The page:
A Good Read from the January-February 1991 Newsletter

Historical Society To Restore Leffingwell Tin Shop

The Restoration Crew prepares to slide the tinshop onto the skids. It now sits behind the Hoisington house, waiting to be moved to its new location in the Springs Park.

Work began in Sept. 1990 to save the Leffingwell tin-shop, a historic Middletown Springs structure, that Alice Hoisington and other members of the Haynes family offered to MSHS. The 15-by-20-foot wing on the rear of the Hoisington house on East Street was the workshop of Elisha Leffingwell (1847-1935), who made and sold tinware there for over 50 years. Child’s 1881 Gazeteer and Business Directory of Rutland County listed Leffingwell as “manuf. and dealer in tin, wooden and glass ware.”

The tinshop was removed last fall to make way for a larger addition to the Hoisington house. Christian Lybeck, Russell Arnold, Jim Casco and David Wright jacked up and reinforced the structure before lowering it onto log skids. This spring, Bud Krouse will pull the tinshop “cross lots” with his bulldozer to a permanent location in the Mineral Springs Park.

MSHS has spent over $500 so far, including money raised at last fall’s Apple Festival, on restoring the tinshop. Future work will include closing the end formerly attached to the Hoisington House, repairing the roof, reinstalling doors, windows, cabinets, wainscotting and other apparently original features.

The MSHS trustees at their September meeting outlined the plans for a “living history” project involving the tinshop. Grants are available from Vermont Historic Preservation and other sources for partial funding of living history programs.

Bud Dudley of Foxboro, Mass., a descendent of the Clark family and a volunteer at Sturbridge Village’s tinshop, has offered assistance in equipping a typical late 18th century shop. Jim Casco, Middletown Spring’s heating contractor and Revolutionary War reenactor, would give demonstrations in tinsmithing and teach workshops. Casco has studied early tincraft techniques at Sturbridge Village.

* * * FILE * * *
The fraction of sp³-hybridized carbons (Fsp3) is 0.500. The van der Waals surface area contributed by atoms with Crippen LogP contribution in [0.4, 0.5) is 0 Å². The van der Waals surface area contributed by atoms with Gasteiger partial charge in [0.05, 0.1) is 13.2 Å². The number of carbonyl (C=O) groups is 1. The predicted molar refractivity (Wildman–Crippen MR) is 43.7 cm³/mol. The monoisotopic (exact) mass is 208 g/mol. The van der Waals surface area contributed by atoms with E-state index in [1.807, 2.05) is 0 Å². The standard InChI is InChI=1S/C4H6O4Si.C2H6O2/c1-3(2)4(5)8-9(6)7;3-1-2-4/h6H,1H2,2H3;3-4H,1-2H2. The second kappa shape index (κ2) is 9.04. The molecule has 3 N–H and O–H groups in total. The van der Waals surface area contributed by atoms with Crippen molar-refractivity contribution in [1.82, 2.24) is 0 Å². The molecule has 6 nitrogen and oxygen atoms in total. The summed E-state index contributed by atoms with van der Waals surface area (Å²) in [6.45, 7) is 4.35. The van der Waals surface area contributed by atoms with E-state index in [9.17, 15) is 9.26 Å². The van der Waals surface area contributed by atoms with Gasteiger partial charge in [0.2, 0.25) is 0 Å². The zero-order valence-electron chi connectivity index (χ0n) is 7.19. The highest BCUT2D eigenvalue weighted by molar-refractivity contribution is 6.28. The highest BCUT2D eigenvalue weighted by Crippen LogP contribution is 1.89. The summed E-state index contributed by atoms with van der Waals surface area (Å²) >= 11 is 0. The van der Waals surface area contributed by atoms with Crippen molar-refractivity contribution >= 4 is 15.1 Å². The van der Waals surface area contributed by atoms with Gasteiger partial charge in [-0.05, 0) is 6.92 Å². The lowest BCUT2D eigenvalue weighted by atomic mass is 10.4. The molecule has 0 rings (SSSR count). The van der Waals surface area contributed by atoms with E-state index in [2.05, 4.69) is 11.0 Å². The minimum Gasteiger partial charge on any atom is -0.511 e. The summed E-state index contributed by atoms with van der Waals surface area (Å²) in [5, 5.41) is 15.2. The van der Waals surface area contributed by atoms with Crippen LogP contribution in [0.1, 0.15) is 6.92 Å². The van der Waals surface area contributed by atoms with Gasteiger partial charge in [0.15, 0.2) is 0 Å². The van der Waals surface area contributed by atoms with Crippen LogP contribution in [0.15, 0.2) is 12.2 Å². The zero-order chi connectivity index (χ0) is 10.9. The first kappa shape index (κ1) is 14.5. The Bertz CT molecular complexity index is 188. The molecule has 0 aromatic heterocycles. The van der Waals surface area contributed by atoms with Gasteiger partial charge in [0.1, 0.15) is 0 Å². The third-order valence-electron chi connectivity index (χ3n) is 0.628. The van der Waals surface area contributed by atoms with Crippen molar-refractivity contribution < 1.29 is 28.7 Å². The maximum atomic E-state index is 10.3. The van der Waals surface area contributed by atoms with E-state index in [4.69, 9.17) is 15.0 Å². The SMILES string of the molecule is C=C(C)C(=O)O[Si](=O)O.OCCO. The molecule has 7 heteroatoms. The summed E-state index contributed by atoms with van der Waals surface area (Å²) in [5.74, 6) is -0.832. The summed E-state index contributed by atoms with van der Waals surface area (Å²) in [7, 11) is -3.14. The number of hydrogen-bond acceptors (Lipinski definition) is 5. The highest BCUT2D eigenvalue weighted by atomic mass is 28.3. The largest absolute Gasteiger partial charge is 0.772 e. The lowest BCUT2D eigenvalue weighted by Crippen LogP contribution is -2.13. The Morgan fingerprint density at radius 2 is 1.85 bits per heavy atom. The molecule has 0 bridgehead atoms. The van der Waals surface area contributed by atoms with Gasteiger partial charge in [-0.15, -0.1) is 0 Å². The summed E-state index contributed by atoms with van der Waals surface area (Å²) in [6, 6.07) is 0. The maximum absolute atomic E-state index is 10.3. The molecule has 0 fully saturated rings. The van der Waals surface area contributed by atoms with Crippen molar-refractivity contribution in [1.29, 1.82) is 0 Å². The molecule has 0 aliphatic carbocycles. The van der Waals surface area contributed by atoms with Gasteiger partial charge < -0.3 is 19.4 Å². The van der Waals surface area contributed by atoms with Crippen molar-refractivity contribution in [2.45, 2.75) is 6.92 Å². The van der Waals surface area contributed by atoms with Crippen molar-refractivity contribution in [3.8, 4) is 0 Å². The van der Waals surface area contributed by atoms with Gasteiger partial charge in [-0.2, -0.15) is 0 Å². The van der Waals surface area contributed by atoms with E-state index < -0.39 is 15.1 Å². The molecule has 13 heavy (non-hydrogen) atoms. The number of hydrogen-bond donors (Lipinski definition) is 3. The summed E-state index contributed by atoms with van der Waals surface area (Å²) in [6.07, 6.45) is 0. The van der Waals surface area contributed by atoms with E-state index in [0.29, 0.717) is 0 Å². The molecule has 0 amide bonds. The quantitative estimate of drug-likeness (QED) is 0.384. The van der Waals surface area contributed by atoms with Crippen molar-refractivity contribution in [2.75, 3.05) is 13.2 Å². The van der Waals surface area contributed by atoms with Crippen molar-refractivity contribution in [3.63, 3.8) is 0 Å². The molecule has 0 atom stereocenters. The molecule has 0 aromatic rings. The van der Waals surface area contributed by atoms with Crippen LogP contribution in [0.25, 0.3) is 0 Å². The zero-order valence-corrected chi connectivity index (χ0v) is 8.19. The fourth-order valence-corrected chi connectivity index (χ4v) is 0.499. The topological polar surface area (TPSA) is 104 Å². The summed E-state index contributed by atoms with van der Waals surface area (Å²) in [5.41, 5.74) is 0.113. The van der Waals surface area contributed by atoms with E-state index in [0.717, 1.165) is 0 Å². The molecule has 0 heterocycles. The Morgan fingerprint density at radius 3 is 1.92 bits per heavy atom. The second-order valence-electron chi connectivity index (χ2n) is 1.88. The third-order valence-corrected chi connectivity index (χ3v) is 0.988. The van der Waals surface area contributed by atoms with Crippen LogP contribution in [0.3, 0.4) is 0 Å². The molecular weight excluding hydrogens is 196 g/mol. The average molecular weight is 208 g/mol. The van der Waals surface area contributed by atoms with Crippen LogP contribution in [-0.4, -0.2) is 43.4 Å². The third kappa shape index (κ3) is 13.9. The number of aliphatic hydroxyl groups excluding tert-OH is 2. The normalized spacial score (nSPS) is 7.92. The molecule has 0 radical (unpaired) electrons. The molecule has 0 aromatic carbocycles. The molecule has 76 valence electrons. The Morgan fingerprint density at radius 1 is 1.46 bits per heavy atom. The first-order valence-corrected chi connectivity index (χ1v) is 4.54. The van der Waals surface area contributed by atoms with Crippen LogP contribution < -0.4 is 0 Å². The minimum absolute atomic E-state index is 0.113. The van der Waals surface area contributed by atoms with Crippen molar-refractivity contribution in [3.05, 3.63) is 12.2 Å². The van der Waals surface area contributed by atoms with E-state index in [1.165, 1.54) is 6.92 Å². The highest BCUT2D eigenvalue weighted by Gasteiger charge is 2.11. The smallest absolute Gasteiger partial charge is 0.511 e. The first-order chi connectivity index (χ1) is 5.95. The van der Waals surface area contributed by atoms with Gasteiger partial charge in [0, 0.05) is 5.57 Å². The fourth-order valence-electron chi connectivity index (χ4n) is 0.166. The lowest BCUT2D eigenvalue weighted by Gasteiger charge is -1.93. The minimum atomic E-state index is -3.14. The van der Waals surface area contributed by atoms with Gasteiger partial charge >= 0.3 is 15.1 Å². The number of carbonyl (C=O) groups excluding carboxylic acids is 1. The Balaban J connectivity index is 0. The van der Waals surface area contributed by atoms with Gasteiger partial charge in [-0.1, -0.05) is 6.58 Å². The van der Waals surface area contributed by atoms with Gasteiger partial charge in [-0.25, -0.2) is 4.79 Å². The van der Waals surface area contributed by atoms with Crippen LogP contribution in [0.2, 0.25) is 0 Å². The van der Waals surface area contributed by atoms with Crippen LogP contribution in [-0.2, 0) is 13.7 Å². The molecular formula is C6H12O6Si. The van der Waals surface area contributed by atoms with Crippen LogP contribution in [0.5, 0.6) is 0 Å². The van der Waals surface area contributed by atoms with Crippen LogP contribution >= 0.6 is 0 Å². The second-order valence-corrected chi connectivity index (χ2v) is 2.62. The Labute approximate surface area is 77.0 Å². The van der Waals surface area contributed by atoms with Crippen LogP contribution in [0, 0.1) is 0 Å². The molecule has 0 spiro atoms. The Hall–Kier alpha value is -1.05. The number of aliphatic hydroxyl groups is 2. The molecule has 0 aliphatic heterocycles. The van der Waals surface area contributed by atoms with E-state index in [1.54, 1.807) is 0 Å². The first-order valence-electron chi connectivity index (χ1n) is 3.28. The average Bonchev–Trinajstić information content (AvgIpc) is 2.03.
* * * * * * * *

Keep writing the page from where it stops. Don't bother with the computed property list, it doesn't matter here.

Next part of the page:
Earl Haynes has found and saved several relics of the tinshop, including the original sign, work benches and several pieces of tinware. Kay Avery has contributed a 1906 bill paid by her father, Brainerd Avery, to Elisha Leffingwell for various hardware items and “work on lamp and pail.” Research in town records may reveal more about the exact age of the tinshop wing.

Elisha Leffingwell was the grandson of Dyar Leffingwell (1770-1821), the first hatter in town, according to Frisbie’s History of Middletown. Elisha was married to Laura Atwater (1861-1940) and had a daughter, Oci, and two sons, Morris (1894-1979) and Ernest (1884-1940).

Laura Leffingwell Castle and Janice Leffingwell of Middletown Springs are the great granddaughters of Elisha Leffingwell. Their father, Alton Leffingwell was the son of Ernest Leffingwell. Alton and his sister Amelia lived with their parents in the Valley View Hotel in the center of town until it burned in 1920. His parents then bought the house on South Street where their granddaughter Laura Castle now lives. Janice Leffingwell lives in the home on North Street that her parents bought when they settled in Middletown.

—David Wright